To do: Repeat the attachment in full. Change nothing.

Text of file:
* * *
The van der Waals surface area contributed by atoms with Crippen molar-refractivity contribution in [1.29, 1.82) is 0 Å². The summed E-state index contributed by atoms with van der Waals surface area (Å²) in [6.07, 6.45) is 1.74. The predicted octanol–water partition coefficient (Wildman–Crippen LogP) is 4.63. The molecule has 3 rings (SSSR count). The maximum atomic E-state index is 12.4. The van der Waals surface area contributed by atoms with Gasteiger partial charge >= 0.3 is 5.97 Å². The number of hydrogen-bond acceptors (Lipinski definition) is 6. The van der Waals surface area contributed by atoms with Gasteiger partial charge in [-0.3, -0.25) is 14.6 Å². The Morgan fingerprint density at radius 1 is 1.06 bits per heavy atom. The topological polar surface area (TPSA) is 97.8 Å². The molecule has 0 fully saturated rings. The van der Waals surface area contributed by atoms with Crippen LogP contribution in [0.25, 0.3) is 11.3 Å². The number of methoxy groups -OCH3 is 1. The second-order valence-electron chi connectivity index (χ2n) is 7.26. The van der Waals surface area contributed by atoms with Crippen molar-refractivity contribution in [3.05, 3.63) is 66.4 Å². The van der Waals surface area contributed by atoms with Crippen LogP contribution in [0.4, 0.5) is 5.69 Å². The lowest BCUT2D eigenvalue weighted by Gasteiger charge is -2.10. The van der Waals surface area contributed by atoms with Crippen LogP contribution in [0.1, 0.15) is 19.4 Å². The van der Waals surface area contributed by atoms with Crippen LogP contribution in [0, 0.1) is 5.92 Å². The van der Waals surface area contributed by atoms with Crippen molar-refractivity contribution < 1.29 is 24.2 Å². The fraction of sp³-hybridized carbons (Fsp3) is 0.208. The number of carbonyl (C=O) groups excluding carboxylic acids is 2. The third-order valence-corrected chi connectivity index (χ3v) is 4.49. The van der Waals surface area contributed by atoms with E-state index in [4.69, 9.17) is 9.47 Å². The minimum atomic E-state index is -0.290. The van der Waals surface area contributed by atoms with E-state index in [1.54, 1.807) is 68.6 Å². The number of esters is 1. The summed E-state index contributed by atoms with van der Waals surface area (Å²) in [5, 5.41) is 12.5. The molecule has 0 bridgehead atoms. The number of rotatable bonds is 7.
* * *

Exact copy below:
The van der Waals surface area contributed by atoms with Crippen molar-refractivity contribution in [1.29, 1.82) is 0 Å². The summed E-state index contributed by atoms with van der Waals surface area (Å²) in [6.07, 6.45) is 1.74. The predicted octanol–water partition coefficient (Wildman–Crippen LogP) is 4.63. The molecule has 3 rings (SSSR count). The maximum atomic E-state index is 12.4. The van der Waals surface area contributed by atoms with Gasteiger partial charge >= 0.3 is 5.97 Å². The number of hydrogen-bond acceptors (Lipinski definition) is 6. The van der Waals surface area contributed by atoms with Gasteiger partial charge in [-0.3, -0.25) is 14.6 Å². The Morgan fingerprint density at radius 1 is 1.06 bits per heavy atom. The topological polar surface area (TPSA) is 97.8 Å². The molecule has 0 fully saturated rings. The van der Waals surface area contributed by atoms with Crippen LogP contribution in [0.25, 0.3) is 11.3 Å². The number of methoxy groups -OCH3 is 1. The second-order valence-electron chi connectivity index (χ2n) is 7.26. The van der Waals surface area contributed by atoms with Crippen molar-refractivity contribution in [3.05, 3.63) is 66.4 Å². The van der Waals surface area contributed by atoms with Crippen LogP contribution in [0.4, 0.5) is 5.69 Å². The lowest BCUT2D eigenvalue weighted by Gasteiger charge is -2.10. The van der Waals surface area contributed by atoms with Crippen LogP contribution in [0.1, 0.15) is 19.4 Å². The van der Waals surface area contributed by atoms with Crippen LogP contribution in [0, 0.1) is 5.92 Å². The van der Waals surface area contributed by atoms with Crippen molar-refractivity contribution < 1.29 is 24.2 Å². The fraction of sp³-hybridized carbons (Fsp3) is 0.208. The number of carbonyl (C=O) groups excluding carboxylic acids is 2. The third-order valence-corrected chi connectivity index (χ3v) is 4.49. The van der Waals surface area contributed by atoms with E-state index in [4.69, 9.17) is 9.47 Å². The minimum atomic E-state index is -0.290. The van der Waals surface area contributed by atoms with E-state index in [1.54, 1.807) is 68.6 Å². The number of esters is 1. The summed E-state index contributed by atoms with van der Waals surface area (Å²) in [5, 5.41) is 12.5. The molecule has 0 bridgehead atoms. The number of rotatable bonds is 7.